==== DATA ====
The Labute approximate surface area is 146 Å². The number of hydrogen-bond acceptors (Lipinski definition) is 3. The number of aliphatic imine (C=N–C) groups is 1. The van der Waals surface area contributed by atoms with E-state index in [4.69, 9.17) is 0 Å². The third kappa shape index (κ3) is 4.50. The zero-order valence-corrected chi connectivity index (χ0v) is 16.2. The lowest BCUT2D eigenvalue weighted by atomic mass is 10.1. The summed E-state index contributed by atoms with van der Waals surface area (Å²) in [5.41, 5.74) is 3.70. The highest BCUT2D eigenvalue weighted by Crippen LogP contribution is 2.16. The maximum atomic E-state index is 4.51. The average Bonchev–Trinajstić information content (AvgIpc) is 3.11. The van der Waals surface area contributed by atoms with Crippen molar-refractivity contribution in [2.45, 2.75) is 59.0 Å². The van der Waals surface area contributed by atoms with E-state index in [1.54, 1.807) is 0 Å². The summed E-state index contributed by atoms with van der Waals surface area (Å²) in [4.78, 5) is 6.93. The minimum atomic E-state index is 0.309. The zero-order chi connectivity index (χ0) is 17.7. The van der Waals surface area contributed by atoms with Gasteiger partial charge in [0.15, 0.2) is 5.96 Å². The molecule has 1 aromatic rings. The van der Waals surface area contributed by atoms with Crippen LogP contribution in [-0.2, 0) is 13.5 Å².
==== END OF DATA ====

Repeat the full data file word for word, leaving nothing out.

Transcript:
The Labute approximate surface area is 146 Å². The number of hydrogen-bond acceptors (Lipinski definition) is 3. The number of aliphatic imine (C=N–C) groups is 1. The van der Waals surface area contributed by atoms with E-state index in [4.69, 9.17) is 0 Å². The third kappa shape index (κ3) is 4.50. The zero-order valence-corrected chi connectivity index (χ0v) is 16.2. The lowest BCUT2D eigenvalue weighted by atomic mass is 10.1. The summed E-state index contributed by atoms with van der Waals surface area (Å²) in [5.41, 5.74) is 3.70. The highest BCUT2D eigenvalue weighted by Crippen LogP contribution is 2.16. The maximum atomic E-state index is 4.51. The average Bonchev–Trinajstić information content (AvgIpc) is 3.11. The van der Waals surface area contributed by atoms with Crippen molar-refractivity contribution in [2.45, 2.75) is 59.0 Å². The van der Waals surface area contributed by atoms with E-state index in [1.54, 1.807) is 0 Å². The summed E-state index contributed by atoms with van der Waals surface area (Å²) in [4.78, 5) is 6.93. The minimum atomic E-state index is 0.309. The zero-order chi connectivity index (χ0) is 17.7. The van der Waals surface area contributed by atoms with Gasteiger partial charge in [0.15, 0.2) is 5.96 Å². The molecule has 1 aromatic rings. The van der Waals surface area contributed by atoms with Crippen LogP contribution in [-0.2, 0) is 13.5 Å².